I suppose I should verify the understanding of anisotropy I gleaned over the first week for you ladies and gentlemen.
The basics: often, we idealize a fluid as isotropic, meaning that it has the same properties in all directions. It follows that within each broad category of seismic wave, p-waves and s-waves (compressional, longitudinal waves which have amplitudes along a stress, and shear, transverse waves which have amplitudes orthogonal to a stress), waves travel at the same speed no matter their directions.
However, many earth materials, such as olivine, don't exhibit this. They have orientations which propagate waves faster or slower due to the "stiffness" along their directions, computed by the bulk and shear moduli. For an analogy, imagine how fast a taut Slinkie carries a compression verses a loose one, how quickly a tense rope carries a disturbance, or how the speed of sound is greater in brass than air. Often, the spacing in the medium's structure is lesser in the fast directions and greater in the slow directions. (Generally, waves travel faster under greater pressure, but that's a finer point I won't elaborate upon here for the sake of simplicity.) The equations say so, and you can't lie using Greek letters. (Believe me, I've tried.)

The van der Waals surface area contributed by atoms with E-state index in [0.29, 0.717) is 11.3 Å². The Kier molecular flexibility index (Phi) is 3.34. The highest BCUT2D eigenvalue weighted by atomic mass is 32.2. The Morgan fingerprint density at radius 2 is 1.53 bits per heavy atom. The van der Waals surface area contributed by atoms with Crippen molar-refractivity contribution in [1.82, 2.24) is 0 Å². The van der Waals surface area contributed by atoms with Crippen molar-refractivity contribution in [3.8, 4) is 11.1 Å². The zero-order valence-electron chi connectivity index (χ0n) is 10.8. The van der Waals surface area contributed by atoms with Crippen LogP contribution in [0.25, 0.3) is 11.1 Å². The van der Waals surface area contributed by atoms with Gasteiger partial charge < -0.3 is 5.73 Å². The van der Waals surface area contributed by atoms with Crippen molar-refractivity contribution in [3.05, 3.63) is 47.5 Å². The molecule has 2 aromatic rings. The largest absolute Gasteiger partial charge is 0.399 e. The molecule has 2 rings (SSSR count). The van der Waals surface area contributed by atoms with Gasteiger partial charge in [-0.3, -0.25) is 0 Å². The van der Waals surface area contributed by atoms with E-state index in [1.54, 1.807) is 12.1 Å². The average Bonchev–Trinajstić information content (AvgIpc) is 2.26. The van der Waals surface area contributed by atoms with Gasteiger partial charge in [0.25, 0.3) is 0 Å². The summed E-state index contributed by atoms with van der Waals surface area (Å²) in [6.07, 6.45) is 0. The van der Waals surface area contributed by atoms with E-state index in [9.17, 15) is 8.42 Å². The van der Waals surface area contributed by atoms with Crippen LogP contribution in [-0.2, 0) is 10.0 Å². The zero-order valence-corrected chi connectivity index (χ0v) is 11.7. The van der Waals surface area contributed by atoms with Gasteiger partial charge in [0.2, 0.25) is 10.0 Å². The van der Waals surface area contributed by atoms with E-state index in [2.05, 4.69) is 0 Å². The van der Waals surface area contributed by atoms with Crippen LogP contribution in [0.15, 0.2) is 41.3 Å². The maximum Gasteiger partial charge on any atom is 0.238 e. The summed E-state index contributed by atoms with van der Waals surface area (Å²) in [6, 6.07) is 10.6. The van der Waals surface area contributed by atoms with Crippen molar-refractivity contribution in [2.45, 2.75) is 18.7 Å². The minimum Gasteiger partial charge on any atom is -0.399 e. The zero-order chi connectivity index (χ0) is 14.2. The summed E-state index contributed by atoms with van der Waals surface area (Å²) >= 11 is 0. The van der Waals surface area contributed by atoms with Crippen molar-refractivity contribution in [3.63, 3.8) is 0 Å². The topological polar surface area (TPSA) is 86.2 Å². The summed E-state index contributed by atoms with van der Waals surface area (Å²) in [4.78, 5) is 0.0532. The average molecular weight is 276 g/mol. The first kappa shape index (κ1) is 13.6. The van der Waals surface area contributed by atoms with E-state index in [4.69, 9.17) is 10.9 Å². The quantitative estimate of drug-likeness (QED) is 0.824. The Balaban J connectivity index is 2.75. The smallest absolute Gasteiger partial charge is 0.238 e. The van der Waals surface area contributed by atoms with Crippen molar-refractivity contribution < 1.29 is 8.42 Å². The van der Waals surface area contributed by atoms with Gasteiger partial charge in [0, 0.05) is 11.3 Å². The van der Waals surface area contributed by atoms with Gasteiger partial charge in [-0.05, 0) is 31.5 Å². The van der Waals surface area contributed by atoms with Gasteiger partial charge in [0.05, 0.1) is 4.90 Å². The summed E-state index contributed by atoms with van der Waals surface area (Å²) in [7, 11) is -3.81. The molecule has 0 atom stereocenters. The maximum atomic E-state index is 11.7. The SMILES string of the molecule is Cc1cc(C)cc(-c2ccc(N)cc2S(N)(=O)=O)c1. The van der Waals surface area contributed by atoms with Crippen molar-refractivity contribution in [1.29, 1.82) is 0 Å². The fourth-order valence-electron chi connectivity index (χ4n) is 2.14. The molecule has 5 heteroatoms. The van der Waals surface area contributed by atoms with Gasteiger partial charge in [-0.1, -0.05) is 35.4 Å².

What are some geological processes that can cause anisotrophy? In the crust, metamorphic foliation is sometimes at fault--when stresses cause materials in a rock to line up along a direction, so the rock doesn't have equant properties in that direction. In addition, microcracks in sedimentary rocks slow waves attempting to cross this spacing. In the upper mantle, where the mineral olivine is prevalent, the molecular structure of olivine facilitates the transmission of stress similarly.
How do we measure it seismically? When an s-wave enters an anisotropic medium, it splits into two perpendicular polarizations dependent on the medium's anisotropy. One polarization, "stiffer" than the other, races ahead. You can then note the polarizations of incoming s-waves and their spacings in time to estimate the anisotropic orientation(s) and thickness of the medium. Hence, we specifically examine the properties of incoming s-waves.
That should do the subject justice for now. I'll return to preparation for a brief presentation later today.
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